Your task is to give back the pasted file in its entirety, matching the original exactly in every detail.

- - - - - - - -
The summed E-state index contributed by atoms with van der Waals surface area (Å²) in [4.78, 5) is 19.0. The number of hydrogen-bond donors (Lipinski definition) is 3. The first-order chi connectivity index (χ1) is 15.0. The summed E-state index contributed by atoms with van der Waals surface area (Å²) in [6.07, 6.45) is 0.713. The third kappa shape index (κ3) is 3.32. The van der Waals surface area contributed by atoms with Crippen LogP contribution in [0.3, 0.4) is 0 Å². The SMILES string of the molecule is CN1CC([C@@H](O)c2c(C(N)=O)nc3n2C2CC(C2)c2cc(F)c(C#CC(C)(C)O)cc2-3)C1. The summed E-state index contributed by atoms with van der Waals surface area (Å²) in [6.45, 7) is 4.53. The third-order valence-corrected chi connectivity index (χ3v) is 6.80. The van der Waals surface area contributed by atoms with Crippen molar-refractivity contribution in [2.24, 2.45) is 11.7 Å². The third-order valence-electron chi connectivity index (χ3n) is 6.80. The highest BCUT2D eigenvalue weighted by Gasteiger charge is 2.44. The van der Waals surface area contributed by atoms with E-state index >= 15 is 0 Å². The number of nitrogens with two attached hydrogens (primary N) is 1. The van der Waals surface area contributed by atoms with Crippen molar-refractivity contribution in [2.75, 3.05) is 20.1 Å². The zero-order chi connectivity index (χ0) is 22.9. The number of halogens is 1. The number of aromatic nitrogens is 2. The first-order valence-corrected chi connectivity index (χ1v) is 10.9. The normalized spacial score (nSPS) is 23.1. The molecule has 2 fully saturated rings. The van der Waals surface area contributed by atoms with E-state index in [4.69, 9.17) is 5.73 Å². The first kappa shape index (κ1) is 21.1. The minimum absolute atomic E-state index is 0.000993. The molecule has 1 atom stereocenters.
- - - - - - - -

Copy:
The summed E-state index contributed by atoms with van der Waals surface area (Å²) in [4.78, 5) is 19.0. The number of hydrogen-bond donors (Lipinski definition) is 3. The first-order chi connectivity index (χ1) is 15.0. The summed E-state index contributed by atoms with van der Waals surface area (Å²) in [6.07, 6.45) is 0.713. The third kappa shape index (κ3) is 3.32. The van der Waals surface area contributed by atoms with Crippen LogP contribution in [0.3, 0.4) is 0 Å². The SMILES string of the molecule is CN1CC([C@@H](O)c2c(C(N)=O)nc3n2C2CC(C2)c2cc(F)c(C#CC(C)(C)O)cc2-3)C1. The summed E-state index contributed by atoms with van der Waals surface area (Å²) in [6.45, 7) is 4.53. The third-order valence-corrected chi connectivity index (χ3v) is 6.80. The van der Waals surface area contributed by atoms with Crippen molar-refractivity contribution in [2.24, 2.45) is 11.7 Å². The third-order valence-electron chi connectivity index (χ3n) is 6.80. The highest BCUT2D eigenvalue weighted by Gasteiger charge is 2.44. The van der Waals surface area contributed by atoms with E-state index >= 15 is 0 Å². The number of nitrogens with two attached hydrogens (primary N) is 1. The van der Waals surface area contributed by atoms with Crippen molar-refractivity contribution in [2.75, 3.05) is 20.1 Å². The zero-order chi connectivity index (χ0) is 22.9. The number of halogens is 1. The number of aromatic nitrogens is 2. The first-order valence-corrected chi connectivity index (χ1v) is 10.9. The normalized spacial score (nSPS) is 23.1. The molecule has 2 fully saturated rings. The van der Waals surface area contributed by atoms with E-state index in [4.69, 9.17) is 5.73 Å². The first kappa shape index (κ1) is 21.1. The minimum absolute atomic E-state index is 0.000993. The molecule has 1 atom stereocenters.